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Inductively powered wireless pacing via a miniature pacemaker and remote stimulation control system.

Inductively powered wireless pacing via a miniature pacemaker and remote stimulation control system.
Author Information (click to view)

Abiri P, Abiri A, Packard RRS, Ding Y, Yousefi A, Ma J, Bersohn M, Nguyen KL, Markovic D, Moloudi S, Hsiai TK,


Abiri P, Abiri A, Packard RRS, Ding Y, Yousefi A, Ma J, Bersohn M, Nguyen KL, Markovic D, Moloudi S, Hsiai TK, (click to view)

Abiri P, Abiri A, Packard RRS, Ding Y, Yousefi A, Ma J, Bersohn M, Nguyen KL, Markovic D, Moloudi S, Hsiai TK,

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Scientific reports 2017 07 217(1) 6180 doi 10.1038/s41598-017-06493-5
Abstract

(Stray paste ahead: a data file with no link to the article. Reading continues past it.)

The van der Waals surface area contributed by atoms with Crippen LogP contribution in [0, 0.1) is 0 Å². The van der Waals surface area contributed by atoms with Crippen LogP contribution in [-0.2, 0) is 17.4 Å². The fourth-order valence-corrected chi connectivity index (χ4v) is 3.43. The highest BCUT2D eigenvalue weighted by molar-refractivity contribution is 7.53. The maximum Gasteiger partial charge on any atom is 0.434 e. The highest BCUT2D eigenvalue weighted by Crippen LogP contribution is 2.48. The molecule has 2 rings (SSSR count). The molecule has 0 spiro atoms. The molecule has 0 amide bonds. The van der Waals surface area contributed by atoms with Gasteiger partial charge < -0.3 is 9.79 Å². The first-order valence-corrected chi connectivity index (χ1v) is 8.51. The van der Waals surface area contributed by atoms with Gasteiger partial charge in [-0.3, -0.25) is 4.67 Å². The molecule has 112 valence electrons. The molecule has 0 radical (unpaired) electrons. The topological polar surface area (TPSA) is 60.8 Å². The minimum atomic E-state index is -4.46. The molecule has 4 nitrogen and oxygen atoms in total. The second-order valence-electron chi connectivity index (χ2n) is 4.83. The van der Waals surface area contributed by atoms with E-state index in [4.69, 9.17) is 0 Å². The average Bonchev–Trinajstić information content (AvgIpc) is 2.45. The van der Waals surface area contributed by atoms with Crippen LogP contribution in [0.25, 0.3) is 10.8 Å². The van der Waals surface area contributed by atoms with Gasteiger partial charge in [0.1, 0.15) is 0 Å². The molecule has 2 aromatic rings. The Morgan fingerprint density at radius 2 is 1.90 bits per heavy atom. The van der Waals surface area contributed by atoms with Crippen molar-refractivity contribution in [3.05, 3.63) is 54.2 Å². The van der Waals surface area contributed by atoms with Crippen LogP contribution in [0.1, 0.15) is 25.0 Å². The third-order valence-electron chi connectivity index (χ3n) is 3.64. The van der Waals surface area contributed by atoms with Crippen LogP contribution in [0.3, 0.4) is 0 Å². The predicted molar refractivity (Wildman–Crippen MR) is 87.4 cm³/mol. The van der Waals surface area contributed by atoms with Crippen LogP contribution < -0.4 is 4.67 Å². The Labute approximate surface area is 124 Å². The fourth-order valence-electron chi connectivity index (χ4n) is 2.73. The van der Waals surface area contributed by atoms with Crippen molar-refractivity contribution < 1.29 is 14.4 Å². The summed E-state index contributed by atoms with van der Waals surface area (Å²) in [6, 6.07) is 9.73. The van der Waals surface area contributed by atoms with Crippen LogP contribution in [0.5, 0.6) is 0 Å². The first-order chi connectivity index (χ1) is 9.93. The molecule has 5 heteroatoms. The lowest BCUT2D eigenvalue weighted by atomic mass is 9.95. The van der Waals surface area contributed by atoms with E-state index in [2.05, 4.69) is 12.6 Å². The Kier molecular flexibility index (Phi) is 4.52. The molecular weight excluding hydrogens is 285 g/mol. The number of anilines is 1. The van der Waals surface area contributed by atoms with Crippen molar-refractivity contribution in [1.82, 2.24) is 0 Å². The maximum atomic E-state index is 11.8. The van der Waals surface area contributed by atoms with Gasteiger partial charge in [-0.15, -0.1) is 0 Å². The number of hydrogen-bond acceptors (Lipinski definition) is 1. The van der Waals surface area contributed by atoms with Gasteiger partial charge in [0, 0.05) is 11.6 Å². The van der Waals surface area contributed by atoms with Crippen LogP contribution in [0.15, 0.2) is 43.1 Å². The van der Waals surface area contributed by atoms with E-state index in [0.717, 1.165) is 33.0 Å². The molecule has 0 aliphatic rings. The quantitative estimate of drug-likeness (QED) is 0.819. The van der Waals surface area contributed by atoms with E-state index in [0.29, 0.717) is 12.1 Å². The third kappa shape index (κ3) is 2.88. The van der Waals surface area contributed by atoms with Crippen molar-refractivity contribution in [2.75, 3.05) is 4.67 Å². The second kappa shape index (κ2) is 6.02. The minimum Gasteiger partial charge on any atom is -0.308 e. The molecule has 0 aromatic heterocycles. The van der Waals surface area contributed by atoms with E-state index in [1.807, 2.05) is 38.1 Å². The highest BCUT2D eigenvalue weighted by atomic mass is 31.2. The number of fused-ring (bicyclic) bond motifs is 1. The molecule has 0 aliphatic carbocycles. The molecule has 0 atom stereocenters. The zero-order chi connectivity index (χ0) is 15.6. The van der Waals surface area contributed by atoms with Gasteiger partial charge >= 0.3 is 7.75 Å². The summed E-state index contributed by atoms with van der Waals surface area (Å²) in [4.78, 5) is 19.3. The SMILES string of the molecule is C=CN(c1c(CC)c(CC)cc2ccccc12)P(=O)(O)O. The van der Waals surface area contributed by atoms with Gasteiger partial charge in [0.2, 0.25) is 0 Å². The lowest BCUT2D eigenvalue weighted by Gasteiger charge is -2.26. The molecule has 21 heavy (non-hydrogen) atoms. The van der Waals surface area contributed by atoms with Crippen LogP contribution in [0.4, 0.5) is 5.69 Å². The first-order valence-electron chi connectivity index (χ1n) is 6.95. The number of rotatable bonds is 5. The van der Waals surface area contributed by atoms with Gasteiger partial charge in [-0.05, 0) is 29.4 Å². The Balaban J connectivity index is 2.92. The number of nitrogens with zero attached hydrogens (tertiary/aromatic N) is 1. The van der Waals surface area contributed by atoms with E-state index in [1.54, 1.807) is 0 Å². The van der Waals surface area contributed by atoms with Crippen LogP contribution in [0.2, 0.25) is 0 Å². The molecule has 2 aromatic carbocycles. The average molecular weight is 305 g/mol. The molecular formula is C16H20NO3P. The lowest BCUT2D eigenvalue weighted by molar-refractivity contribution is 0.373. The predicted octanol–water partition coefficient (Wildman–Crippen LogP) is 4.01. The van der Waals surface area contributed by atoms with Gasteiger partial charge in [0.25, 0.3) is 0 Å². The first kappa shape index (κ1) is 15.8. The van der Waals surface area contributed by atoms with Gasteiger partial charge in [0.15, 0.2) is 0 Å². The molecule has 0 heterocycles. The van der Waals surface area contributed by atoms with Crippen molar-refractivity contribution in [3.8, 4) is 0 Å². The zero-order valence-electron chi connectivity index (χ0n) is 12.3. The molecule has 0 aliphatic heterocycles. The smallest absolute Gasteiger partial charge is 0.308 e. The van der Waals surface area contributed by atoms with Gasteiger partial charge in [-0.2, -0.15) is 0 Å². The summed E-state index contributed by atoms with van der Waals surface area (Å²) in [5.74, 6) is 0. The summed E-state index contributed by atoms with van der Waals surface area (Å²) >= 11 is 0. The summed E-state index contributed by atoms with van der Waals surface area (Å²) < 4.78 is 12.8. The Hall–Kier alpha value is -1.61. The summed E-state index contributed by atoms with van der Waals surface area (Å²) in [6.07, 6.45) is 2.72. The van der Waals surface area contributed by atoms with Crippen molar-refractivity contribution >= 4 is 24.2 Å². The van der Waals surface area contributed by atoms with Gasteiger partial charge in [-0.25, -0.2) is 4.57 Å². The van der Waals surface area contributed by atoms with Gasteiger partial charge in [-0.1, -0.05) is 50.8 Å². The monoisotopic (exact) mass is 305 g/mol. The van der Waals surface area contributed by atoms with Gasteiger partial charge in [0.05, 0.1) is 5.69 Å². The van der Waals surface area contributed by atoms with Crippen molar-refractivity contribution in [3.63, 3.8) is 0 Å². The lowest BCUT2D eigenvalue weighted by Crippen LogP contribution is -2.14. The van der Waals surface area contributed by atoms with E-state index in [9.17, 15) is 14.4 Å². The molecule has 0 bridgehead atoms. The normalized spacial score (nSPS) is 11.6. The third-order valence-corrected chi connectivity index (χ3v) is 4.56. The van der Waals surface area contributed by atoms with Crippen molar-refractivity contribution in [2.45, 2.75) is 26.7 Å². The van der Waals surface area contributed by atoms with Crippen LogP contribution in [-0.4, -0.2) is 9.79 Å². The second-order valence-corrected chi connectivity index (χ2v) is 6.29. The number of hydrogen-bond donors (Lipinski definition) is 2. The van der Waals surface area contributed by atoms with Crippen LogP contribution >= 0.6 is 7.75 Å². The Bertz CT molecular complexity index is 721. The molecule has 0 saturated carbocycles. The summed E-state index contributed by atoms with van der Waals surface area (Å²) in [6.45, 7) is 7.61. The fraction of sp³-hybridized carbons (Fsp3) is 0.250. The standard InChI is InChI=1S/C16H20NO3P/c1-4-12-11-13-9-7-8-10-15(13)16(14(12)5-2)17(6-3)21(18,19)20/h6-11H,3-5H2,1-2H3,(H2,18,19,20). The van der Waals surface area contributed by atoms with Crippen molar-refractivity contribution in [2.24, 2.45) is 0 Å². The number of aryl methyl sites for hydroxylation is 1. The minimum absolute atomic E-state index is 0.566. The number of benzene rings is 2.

Pacemakers have existed for decades as a means to restore cardiac electrical rhythms. However, lead-related complications have remained a clinical challenge. While market-released leadless devices have addressed some of the issues, their pacer-integrated batteries cause new health risks and functional limitations. Inductive power transfer enables wireless powering of bioelectronic devices; however, Specific Absorption Rate and size limitations reduce power efficiency for biomedical applications. We designed a remote-controlled system in which power requirements were significantly reduced via intermittent power transfer to control stimulation intervals. In parallel, the cardiac component was miniaturized to facilitate intravascular deployment into the anterior cardiac vein. Given size constraints, efficiency was optimal via a circular receiver coil wrapped into a half-cylinder with a meandering tail. The pacemaker was epicardially tested in a euthanized pig at 60 beats per minute, 2 V amplitude, and 1 ms pulse width, restoring mean arterial pressure from 0 to 37 mmHg. Power consumption was 1 mW at a range of > 3 cm with no misalignment and at 2 cm with 45° displacement misalignment, 45° x-axis angular misalignment, or 45° y-axis angular misalignment. Thus, we demonstrated a remote-controlled miniaturized pacing system with low power consumption, thereby providing a basis for the next generation of wireless implantable devices.

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